The borders of the Lenfestey Family Courtyard are heavily planted with elderberries and each August and September as they ripen I have great views out my window of the birds that come to feast. There are always the usual bunch, the robins and their young that nested all summer in the Serviceberry, Cardinals of course, and the flocks of Cedar Waxwings that easily navigate the tangle of branches like bands of pirates finding the richest caches of fruit.
Eastern Kingbirds foraging on elderberries. Shot through my office window. Note the textbook reflected by the flash.
But there are Eastern Kingbirds joining the party too. Kingbirds rarely visit the courtyard, preferring the open edges of the trail near the ponds where they gracefully dive and roll, capturing flying insects in their pincer-like beaks. It is strange to see them flapping through the dense foliage of the elderberries, where they tip themselves forward off the branches as they clumsily pluck berries one by one. And while they seem a bit unfamiliar with the technique they do manage to gorge themselves with fruit. Fruit-eating also coincides with a remarkable tolerance in this notoriously aggressive species. Kingbirds will flock together during migration and in their South American wintering grounds.
Scientists have long recognized this feeding switch from insects to fruit in several species of primarily insectivorous birds shortly before and during migration. It was originally thought that the birds switched to fruit as insect populations declined, but this does not seem to be the case. It was also hypothesized that fruit might provide more calories, but nutrition studies showed that while some species did gain weight on fruit others lost weight (Smith et al. 2007). Other research has focused on the advantages of feeding on fruit. Insects require a lot more energy to find and capture and are usually caught on the wing, exposing birds to migrating hawks. Berries offer an easily collected high density food source and the foliage offers cover from hawks and other predators. Studies have also shown that birds do seek out berries that are highest in proteins and lipids (Parrish, 1996).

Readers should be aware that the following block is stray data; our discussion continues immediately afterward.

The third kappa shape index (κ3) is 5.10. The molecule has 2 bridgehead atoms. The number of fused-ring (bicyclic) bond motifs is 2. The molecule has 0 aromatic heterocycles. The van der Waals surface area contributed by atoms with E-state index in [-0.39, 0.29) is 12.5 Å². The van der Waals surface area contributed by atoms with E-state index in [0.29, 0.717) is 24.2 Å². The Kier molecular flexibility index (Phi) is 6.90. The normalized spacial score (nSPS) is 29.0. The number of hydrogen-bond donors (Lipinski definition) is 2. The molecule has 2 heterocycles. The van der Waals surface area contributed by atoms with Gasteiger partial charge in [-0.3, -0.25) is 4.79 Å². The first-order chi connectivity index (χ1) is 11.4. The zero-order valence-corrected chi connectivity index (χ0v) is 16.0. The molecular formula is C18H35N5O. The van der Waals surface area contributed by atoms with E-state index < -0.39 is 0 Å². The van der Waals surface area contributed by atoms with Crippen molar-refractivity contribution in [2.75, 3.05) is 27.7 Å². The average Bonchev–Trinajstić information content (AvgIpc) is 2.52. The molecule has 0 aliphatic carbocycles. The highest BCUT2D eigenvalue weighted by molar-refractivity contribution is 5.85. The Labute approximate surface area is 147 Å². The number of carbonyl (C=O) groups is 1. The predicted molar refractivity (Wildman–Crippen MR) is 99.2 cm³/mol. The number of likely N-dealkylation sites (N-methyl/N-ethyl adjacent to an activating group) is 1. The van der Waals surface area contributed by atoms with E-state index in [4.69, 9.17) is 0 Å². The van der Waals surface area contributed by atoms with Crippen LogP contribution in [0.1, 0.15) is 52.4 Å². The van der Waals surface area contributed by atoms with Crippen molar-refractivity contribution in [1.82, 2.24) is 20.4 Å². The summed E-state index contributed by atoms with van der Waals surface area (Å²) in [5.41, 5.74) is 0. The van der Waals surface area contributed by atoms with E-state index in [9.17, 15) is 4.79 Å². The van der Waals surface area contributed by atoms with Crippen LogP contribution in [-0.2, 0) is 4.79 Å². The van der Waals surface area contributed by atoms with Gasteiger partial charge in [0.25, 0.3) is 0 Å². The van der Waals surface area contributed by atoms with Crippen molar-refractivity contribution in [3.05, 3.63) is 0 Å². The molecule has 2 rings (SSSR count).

Just this year scientists have started to look at micronutrients including antioxidants in fruit. Migration is extremely stressful and scientists speculate that ingesting more antioxidants might improve these birds ability to survive during migration and in tropical wintering grounds where birds are packed closer together (McCue et al. 2010).
It has even been suggested by ornithologist Gene Morton (1971) that the white tip on the Eastern Kingbird’s tail might analogous to the bright tail feathers of the waxwings. As they forage tail flicks signal food locations to others in the flock .
Regardless of the physiological reasons migratory birds are switching to fruit, the take-home message is strong. Make sure that migrating birds have access to reliable sources of fruit in the fall. Both Parrish’s and McWilliams’ research suggests that native berries, are superior in nutrition to non-native species. We need to make sure that we preserve native habitats along migratory routes so that birds have reliable high quality food during stop-overs.
Parrish (1996) also argues for us to become better land stewards of our own yards. “Conserving native habitat in a backyard is simple and inexpensive,” he said. “Many songbirds will even use small, yard-sized patches of these natural landscapes during migration, providing people with exciting opportunities for bird observation–and providing the birds with the critical fuel for a long journey south.”
McCue, M. D., O. Sivan, S.R. McWilliams, and B. Pinshow (2010) Tracking the oxidative kinetics of carbohydrates, amino acids, and fatty acids in the house sparrow using exhaled 13CO2. Journal of Experimental Biology, in press.
Parrish, Jeffrey D. (1997) Patterns of Frugivory and Energetic Condition in Nearctic Landbirds during Autumn Migration. The Condor Vol. 99, No. 3 (Aug., 1997), pp. 681-697
Morton, Eugene S. (1971) Food in migration habits of the Eastern Kingbird in Panama. The Auk: 88: 925-926.
Smith, Susan B., Kathleen H. Mcpherson, Jeffrey M. Backer, Barbara J. Pierce, David W. Podlesak, and Scott R. Mcwilliams (2007) Fruit Quality and Consumption by Songbirds During Autumn Migration . The Wilson Journal of Ornithology 119(3):419–428
Turner, Scott (1996) Study shows songbirds switch from bugs to berries to fuel fall migration. Brown University news Bureau. http://www.brown.edu/Administration/News_Bureau/1996-97/96-019.html